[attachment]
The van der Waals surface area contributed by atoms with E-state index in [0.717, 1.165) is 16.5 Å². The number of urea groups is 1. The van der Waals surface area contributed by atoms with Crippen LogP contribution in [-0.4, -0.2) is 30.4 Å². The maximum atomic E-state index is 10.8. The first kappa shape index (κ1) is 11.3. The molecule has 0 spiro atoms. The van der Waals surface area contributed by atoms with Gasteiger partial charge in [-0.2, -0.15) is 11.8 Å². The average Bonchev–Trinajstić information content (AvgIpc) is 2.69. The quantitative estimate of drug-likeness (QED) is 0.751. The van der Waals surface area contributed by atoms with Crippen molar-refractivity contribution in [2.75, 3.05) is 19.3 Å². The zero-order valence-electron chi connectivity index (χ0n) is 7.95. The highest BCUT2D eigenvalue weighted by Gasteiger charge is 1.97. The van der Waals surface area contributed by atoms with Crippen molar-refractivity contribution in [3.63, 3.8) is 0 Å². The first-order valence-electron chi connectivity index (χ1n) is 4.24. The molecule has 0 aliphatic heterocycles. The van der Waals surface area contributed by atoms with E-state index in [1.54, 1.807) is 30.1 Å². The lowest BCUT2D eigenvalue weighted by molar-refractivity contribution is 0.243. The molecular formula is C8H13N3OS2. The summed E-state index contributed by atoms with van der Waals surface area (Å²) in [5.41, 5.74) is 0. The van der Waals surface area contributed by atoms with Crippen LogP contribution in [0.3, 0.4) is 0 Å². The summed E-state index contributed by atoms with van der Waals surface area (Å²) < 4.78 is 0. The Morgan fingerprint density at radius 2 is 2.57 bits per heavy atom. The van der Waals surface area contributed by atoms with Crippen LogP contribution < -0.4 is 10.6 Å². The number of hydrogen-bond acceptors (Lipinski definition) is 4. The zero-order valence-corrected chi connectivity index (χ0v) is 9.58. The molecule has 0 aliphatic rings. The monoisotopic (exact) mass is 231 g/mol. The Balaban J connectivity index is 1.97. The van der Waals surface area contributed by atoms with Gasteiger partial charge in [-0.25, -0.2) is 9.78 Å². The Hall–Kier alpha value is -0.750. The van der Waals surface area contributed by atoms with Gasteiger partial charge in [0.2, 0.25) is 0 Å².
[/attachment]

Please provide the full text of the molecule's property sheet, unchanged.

The van der Waals surface area contributed by atoms with E-state index in [0.717, 1.165) is 16.5 Å². The number of urea groups is 1. The van der Waals surface area contributed by atoms with Crippen LogP contribution in [-0.4, -0.2) is 30.4 Å². The maximum atomic E-state index is 10.8. The first kappa shape index (κ1) is 11.3. The molecule has 0 spiro atoms. The van der Waals surface area contributed by atoms with Gasteiger partial charge in [-0.2, -0.15) is 11.8 Å². The average Bonchev–Trinajstić information content (AvgIpc) is 2.69. The quantitative estimate of drug-likeness (QED) is 0.751. The van der Waals surface area contributed by atoms with Crippen molar-refractivity contribution in [2.75, 3.05) is 19.3 Å². The zero-order valence-electron chi connectivity index (χ0n) is 7.95. The highest BCUT2D eigenvalue weighted by Gasteiger charge is 1.97. The van der Waals surface area contributed by atoms with Crippen molar-refractivity contribution in [3.63, 3.8) is 0 Å². The first-order valence-electron chi connectivity index (χ1n) is 4.24. The molecule has 0 aliphatic heterocycles. The van der Waals surface area contributed by atoms with E-state index in [1.54, 1.807) is 30.1 Å². The lowest BCUT2D eigenvalue weighted by molar-refractivity contribution is 0.243. The molecular formula is C8H13N3OS2. The summed E-state index contributed by atoms with van der Waals surface area (Å²) in [5.41, 5.74) is 0. The van der Waals surface area contributed by atoms with Crippen LogP contribution in [0.3, 0.4) is 0 Å². The summed E-state index contributed by atoms with van der Waals surface area (Å²) < 4.78 is 0. The Morgan fingerprint density at radius 2 is 2.57 bits per heavy atom. The van der Waals surface area contributed by atoms with Crippen LogP contribution < -0.4 is 10.6 Å². The number of hydrogen-bond acceptors (Lipinski definition) is 4. The zero-order valence-corrected chi connectivity index (χ0v) is 9.58. The molecule has 0 aliphatic rings. The monoisotopic (exact) mass is 231 g/mol. The Balaban J connectivity index is 1.97. The van der Waals surface area contributed by atoms with Gasteiger partial charge in [-0.25, -0.2) is 9.78 Å². The Hall–Kier alpha value is -0.750. The van der Waals surface area contributed by atoms with Gasteiger partial charge in [0.2, 0.25) is 0 Å².